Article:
The prosecution presented evidence concerning a dispute between the defendant and his wife which began on the weekend of September 21, 1974, a month prior to the homicide. The state made no claim that the defendant had any animosity toward his stepdaughter, but only that he shot her in the course of the episode in which he also shot his wife. The evidence concerning the dispute was admissible to show a motive for shooting the wife, from which the shooting of the child could have resulted. As part of the history of the dispute, testimony was admitted which showed that the defendant had been drunk, angry, abusive and threatening to his wife, had locked her out of their apartment and had told her that due to his anger he had thrown away furnishings. This evidence was not introduced for the purpose of showing bad character, but was incidental to the history of the dispute. The trial court has a broad discretion in determining relevance. State v. Saia, 167 Conn. 286, 291, 355 A.2d 88. It was within the discretion of the court to determine that the probative value of the evidence outweighed its prejudicial tendency. State v. Ralls, 167 Conn. 408, 419, 356 A.2d 147. It cannot be said that the court exceeded its discretion in admitting this testimony.
The defendant also objected that the testimony regarding abuse and threats was hearsay. It was admissible to show the state of mind of the defendant at the time and the effect of his words on his wife.
On the state's initial direct examination of Barbara Zdanis, testimony was admitted that the defendant did not permit his wife to have any friends or call her family. In view of the fact that the dispute which was alleged to have terminated in the shooting began when the wife was "house-sitting" for relatives, it cannot be said that the court exceeded its discretion in admitting this testimony.
After evidence was introduced over objection, but without exception, that Barbara Zdanis was the sole support of the family and handed her paycheck over to the defendant, the state was permitted to elicit, over objection and exception by the defense, testimony that the defendant was "supposed to pay the rent." This evidence was irrelevant and should have been excluded. The dispute between the defendant and his wife was not shown to have any thing to do with family finances. The testimony would have proved harmless, however, had the defense on cross-examination not brought out the fact that just before the shooting the Zdanises were being evicted, after which other testimony was admitted which tended to show that the defendant had not paid the rent. The net effect was to portray the defendant as one who had appropriated funds given him by his wife, but the defendant cannot be permitted by expanding upon an otherwise harmless error to render it a ground for reversal.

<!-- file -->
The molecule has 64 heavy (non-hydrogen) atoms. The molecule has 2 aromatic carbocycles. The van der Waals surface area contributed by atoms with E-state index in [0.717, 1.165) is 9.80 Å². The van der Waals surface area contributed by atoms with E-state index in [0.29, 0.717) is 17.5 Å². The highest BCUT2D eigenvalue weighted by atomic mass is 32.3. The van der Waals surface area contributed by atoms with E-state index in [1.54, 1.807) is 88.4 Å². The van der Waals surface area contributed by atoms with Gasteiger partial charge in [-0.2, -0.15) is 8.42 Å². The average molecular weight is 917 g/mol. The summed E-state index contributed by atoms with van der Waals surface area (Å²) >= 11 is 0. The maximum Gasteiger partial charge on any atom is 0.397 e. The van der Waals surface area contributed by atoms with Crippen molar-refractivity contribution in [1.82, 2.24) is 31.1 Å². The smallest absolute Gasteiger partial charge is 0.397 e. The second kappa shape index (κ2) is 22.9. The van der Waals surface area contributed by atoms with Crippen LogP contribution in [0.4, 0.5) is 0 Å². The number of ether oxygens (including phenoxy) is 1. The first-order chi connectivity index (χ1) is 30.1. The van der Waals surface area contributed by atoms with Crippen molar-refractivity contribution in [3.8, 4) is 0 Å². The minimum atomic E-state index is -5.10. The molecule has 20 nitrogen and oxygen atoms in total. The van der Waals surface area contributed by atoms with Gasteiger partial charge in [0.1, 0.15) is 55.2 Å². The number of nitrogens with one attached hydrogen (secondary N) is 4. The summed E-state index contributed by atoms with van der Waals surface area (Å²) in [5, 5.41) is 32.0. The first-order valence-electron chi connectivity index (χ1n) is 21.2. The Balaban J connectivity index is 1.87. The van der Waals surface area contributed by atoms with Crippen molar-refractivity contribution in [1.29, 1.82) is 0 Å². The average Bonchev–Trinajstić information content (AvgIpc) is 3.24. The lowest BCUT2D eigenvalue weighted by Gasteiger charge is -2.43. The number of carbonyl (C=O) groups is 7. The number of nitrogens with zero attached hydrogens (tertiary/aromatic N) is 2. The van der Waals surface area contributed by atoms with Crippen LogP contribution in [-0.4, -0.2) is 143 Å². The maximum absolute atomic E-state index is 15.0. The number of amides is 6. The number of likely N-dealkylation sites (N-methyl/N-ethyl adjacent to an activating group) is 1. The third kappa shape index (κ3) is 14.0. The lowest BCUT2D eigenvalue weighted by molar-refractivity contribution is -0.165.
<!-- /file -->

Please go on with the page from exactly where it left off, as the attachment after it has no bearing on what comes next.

Further, on direct examination, and over timely objections of irrelevance and hearsay, the state elicited from Barbara Zdanis testimony that forty-eight hours before the shooting, the defendant said something in her presence about the pregnancy of another woman by him. Although it was error to admit this evidence, it was harmless error, in view of the defendant's own testimony on direct that it was his wife's distress over this news which played a part in her threat to commit suicide. Indeed, he testified that at the time of the shooting she said that "she thought I was lying, that she believed the story about Maria [the other woman], and she said that she was going to shoot herself."
The testimony is confusing as to the time and the content of the defendant's alleged statement. It may be interpreted as a statement that the other woman had borne his child, or that she had claimed to be pregnant and was lying, or that she was then pregnant by the defendant.
The defendant claims that in the redirect examination of the defendant's wife, the state was allowed to introduce evidence of the defendant's bad character. The evidence in question was admitted after the defendant "opened the door" by asking the wife, on cross-examination, "And do you believe that your husband would cold-bloodedly kill your daughter, Pam, based on his relationship with her and his relationship with you that spanned four years?" This question raised a defense of lack of motive for the killing, effectively introducing a claim that the relationship between the defendant and his wife, over a four-year period, was such that it would be illogical to believe that he would kill her daughter. After the relationship of the parties was thus put into issue, testimony was admitted on redirect showing that the defendant had assaulted his wife, had destroyed her eyeglasses, and had punished her for smoking by pushing her naked out the door and locking it. This testimony was relevant to the relationship of the parties, which was raised by the defense on its cross-examination. Therefore it was not outside the scope of the cross-examination.